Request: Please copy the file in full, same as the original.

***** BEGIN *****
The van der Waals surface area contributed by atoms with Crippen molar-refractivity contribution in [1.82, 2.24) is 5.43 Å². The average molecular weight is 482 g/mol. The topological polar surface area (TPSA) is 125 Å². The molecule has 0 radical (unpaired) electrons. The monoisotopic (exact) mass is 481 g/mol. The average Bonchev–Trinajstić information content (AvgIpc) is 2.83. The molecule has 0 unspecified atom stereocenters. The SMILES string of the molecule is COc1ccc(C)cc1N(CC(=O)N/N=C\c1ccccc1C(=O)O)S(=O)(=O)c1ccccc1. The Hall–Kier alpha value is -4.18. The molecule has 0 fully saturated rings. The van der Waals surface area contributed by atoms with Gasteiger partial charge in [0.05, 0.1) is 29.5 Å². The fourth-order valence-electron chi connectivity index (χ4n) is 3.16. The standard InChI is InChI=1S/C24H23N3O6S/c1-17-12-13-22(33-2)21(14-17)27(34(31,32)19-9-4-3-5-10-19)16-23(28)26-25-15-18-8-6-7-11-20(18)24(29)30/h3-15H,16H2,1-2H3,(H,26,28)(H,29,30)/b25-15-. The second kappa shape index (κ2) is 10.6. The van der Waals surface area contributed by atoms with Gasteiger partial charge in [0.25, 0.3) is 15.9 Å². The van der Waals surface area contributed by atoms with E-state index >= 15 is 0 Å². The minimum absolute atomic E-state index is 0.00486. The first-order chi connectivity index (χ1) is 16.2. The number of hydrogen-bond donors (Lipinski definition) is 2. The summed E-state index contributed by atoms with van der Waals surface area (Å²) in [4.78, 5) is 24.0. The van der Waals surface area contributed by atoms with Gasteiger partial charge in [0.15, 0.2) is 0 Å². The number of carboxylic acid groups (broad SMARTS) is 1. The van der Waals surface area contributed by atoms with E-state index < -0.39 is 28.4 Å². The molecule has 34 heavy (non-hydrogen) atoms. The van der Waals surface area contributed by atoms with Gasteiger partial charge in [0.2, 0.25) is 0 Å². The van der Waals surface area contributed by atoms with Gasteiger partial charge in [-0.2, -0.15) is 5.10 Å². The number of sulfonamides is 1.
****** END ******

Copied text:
The van der Waals surface area contributed by atoms with Crippen molar-refractivity contribution in [1.82, 2.24) is 5.43 Å². The average molecular weight is 482 g/mol. The topological polar surface area (TPSA) is 125 Å². The molecule has 0 radical (unpaired) electrons. The monoisotopic (exact) mass is 481 g/mol. The average Bonchev–Trinajstić information content (AvgIpc) is 2.83. The molecule has 0 unspecified atom stereocenters. The SMILES string of the molecule is COc1ccc(C)cc1N(CC(=O)N/N=C\c1ccccc1C(=O)O)S(=O)(=O)c1ccccc1. The Hall–Kier alpha value is -4.18. The molecule has 0 fully saturated rings. The van der Waals surface area contributed by atoms with Gasteiger partial charge in [0.05, 0.1) is 29.5 Å². The fourth-order valence-electron chi connectivity index (χ4n) is 3.16. The standard InChI is InChI=1S/C24H23N3O6S/c1-17-12-13-22(33-2)21(14-17)27(34(31,32)19-9-4-3-5-10-19)16-23(28)26-25-15-18-8-6-7-11-20(18)24(29)30/h3-15H,16H2,1-2H3,(H,26,28)(H,29,30)/b25-15-. The second kappa shape index (κ2) is 10.6. The van der Waals surface area contributed by atoms with Gasteiger partial charge in [0.25, 0.3) is 15.9 Å². The van der Waals surface area contributed by atoms with E-state index >= 15 is 0 Å². The minimum absolute atomic E-state index is 0.00486. The first-order chi connectivity index (χ1) is 16.2. The number of hydrogen-bond donors (Lipinski definition) is 2. The summed E-state index contributed by atoms with van der Waals surface area (Å²) in [4.78, 5) is 24.0. The van der Waals surface area contributed by atoms with Gasteiger partial charge in [0.15, 0.2) is 0 Å². The number of carboxylic acid groups (broad SMARTS) is 1. The van der Waals surface area contributed by atoms with E-state index < -0.39 is 28.4 Å². The molecule has 34 heavy (non-hydrogen) atoms. The van der Waals surface area contributed by atoms with Gasteiger partial charge in [0.2, 0.25) is 0 Å². The van der Waals surface area contributed by atoms with Gasteiger partial charge in [-0.2, -0.15) is 5.10 Å². The number of sulfonamides is 1.